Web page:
Perfectionism is a defense mechanism that helps us feel in control when things are unpredictable and could potentially hurt us.
According to Brown, perfectionism is often an attempt to shield ourselves from the pain of judgment and shame. Living with perfectionism means constantly seeking approval from others and trying to prove ourselves. Instead of being authentic, we strive to be “enough” — pretty enough, successful enough, smart enough, whatever we fear is lacking.
Considering that we’re all under the same amount of pressure, what makes some of us more inclined to struggle with perfectionism than others?
Perfectionism is a complex personality trait that can be influenced by many factors:
- Anxiety or obsessive-compulsive disorder (OCD)
- Insecurity and low self-esteem
- Traumatic experiences or childhood abuse
- An insecure early attachment
- Parental pressure and overprotection
Although the tendency toward perfectionism can be inherited, it is often a learned behavior. Someone who grew up in an environment where mistakes weren’t accepted or were punished may strive to be perfect as an adult because, deep down, they still long for their parent’s approval.
Types of Perfectionists
Although we may be familiar with the concept of perfection, there are more dimensions to it than we may have realized. Developed by Dr. Paul Hewitt and Dr. Gordon Flett, the Multidimensional Perfectionism Scale (MPS) breaks perfectionism into three types. Each type of perfectionism has its own motivations and behaviors, and some are more healthy than others.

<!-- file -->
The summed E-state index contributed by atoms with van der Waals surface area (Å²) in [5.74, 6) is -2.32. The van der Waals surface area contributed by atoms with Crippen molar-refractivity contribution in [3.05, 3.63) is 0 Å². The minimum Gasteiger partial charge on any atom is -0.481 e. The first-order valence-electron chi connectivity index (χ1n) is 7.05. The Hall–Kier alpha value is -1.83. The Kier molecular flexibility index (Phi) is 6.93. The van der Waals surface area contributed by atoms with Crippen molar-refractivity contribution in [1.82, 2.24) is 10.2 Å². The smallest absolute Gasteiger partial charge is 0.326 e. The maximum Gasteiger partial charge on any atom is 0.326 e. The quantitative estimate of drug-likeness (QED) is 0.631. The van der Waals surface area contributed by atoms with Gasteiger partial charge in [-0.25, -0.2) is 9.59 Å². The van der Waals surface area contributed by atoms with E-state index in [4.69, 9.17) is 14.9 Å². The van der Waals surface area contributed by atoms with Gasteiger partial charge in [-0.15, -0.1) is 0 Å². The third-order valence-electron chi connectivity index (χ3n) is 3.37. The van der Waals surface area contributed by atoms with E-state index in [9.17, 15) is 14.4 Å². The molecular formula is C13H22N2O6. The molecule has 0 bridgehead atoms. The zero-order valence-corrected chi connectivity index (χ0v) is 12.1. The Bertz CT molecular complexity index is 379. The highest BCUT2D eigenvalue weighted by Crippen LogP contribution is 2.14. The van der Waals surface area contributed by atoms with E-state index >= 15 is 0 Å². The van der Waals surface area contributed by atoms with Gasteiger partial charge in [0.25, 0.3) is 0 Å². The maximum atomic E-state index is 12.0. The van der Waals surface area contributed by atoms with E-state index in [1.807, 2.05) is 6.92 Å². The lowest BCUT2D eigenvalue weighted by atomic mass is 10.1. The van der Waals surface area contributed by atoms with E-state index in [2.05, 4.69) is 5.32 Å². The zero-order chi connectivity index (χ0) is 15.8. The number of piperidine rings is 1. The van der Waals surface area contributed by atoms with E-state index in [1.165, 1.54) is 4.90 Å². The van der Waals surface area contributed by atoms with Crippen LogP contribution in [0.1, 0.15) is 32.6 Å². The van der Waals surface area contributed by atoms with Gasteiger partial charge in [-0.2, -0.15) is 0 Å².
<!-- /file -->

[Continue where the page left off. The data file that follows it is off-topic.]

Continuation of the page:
- Socially prescribed. The socially prescribed perfectionist feels constant pressure to be the best, and fears rejection if they aren’t. Their perception of external standards from sources like family or society leads them to be very self-critical, anxious, and insecure.
- Other-oriented. Other-oriented perfectionists hold others to unreachable high standards. Demanding and judgmental tendencies hurt their relationships and hinder their success.
- Self-oriented. These perfectionists set very high standards for themselves. They are highly organized, conscientious, and motivated. These perfectionists have very high expectations of themselves. They are highly organized, conscientious, and motivated. These flexible qualities make them the most likely to recover from perfectionism.
Some people fall into only one subtype, while others possess traits from all subtypes. Knowing the type of perfectionism you have is an essential first step to understanding and combating its harmful behaviors.
Perfectionism and Procrastination
One behavior that tends to be particularly challenging for most perfectionists is procrastination.
We all occasionally put off or avoid tasks, even when we know the consequences. But chronic procrastination is different. Roughly 20% of the population are habitual procrastinators — and most of them are perfectionists.
You’d expect someone with a drive for perfection to never miss a deadline. In reality, this isn’t the case. Perfectionists may delay starting a task until they’re sure they can complete it perfectly. They might even ignore a job entirely rather than risk doing it poorly. This is called perfectionism paralysis, a form of analysis paralysis, and it is a significant factor in procrastination.